The ideal field of application for Alloy 925 is one that requires both high strength and outstanding corrosion resistance, hence its frequent use in the oil and gas industry. Its excellent operability in “sour” environments means that it is often used in down-hole and surface gas-well components: valves, hangers, tool joints, landing nipples, packers and tubular products.
Alloy 925 is also a popular choice for use in marine environments, specifically for fasteners and pump shafts. Its resistance to reducing and oxidising agents makes it suitable for high-strength piping systems.
Special Metals Corporation launched INCOLOY Alloy 925 in 1982. The alloy was created as an improvement on Alloy 825, which had been developed to combine heat and corrosion resistance while remaining affordable and versatile. However, while 825 retains its mechanical properties at cryogenic temperatures – and can be strengthened further with cold working – these tend to change at temperatures over 540ºC, limiting its field of application. The addition of titanium and aluminium addressed this limitation by significantly increasing the strength of Alloy 925 compared to its predecessor, especially in reaction to heat treatment.
Among the high-performance nickel alloys, INCONEL Alloy 718 and INCONEL Alloy 725 offer a similar combination of exceptional strength in hot and/or corrosive environments, good ductility and resistance to stress-corrosion cracking. These alloys are also frequently used in oil and gas production and in marine environments.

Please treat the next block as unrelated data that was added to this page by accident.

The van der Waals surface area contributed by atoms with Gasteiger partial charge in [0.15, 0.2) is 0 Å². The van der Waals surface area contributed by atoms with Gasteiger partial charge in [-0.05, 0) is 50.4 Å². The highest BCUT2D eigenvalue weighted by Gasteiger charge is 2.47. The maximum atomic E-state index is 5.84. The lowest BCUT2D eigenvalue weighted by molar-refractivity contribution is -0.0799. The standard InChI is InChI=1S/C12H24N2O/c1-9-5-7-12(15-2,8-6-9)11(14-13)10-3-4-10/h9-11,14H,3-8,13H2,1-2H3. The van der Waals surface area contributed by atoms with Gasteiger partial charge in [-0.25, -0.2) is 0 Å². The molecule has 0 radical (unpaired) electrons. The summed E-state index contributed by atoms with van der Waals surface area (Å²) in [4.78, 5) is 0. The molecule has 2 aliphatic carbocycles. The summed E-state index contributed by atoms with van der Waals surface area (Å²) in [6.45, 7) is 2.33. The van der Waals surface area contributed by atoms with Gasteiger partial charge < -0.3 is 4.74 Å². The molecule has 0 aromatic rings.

In general, nickel alloys are suitable for operation with high mechanical loads in hot, cold, and corrosive environments. Their mechanical properties mean that they are resistant to fatigue and do not stretch, deform or break as easily as other metals. This is why nickel-alloy components are standard across a range of challenging sectors where both strength and precision are required.
But each of them also has its own specific properties, often as a result of targeted development. Alloy 925 stands out because – in contrast to its predecessor, Alloy 825 – it combines outstanding corrosion resistance with impressive strength, and retains these qualities at temperatures as high as 650ºC. It is also notable for its resistance to stress corrosion and post-weld cracking. In other words, unlike many materials, the strength of Alloy 925 does not come with an increased risk of embrittlement, damage or deformation.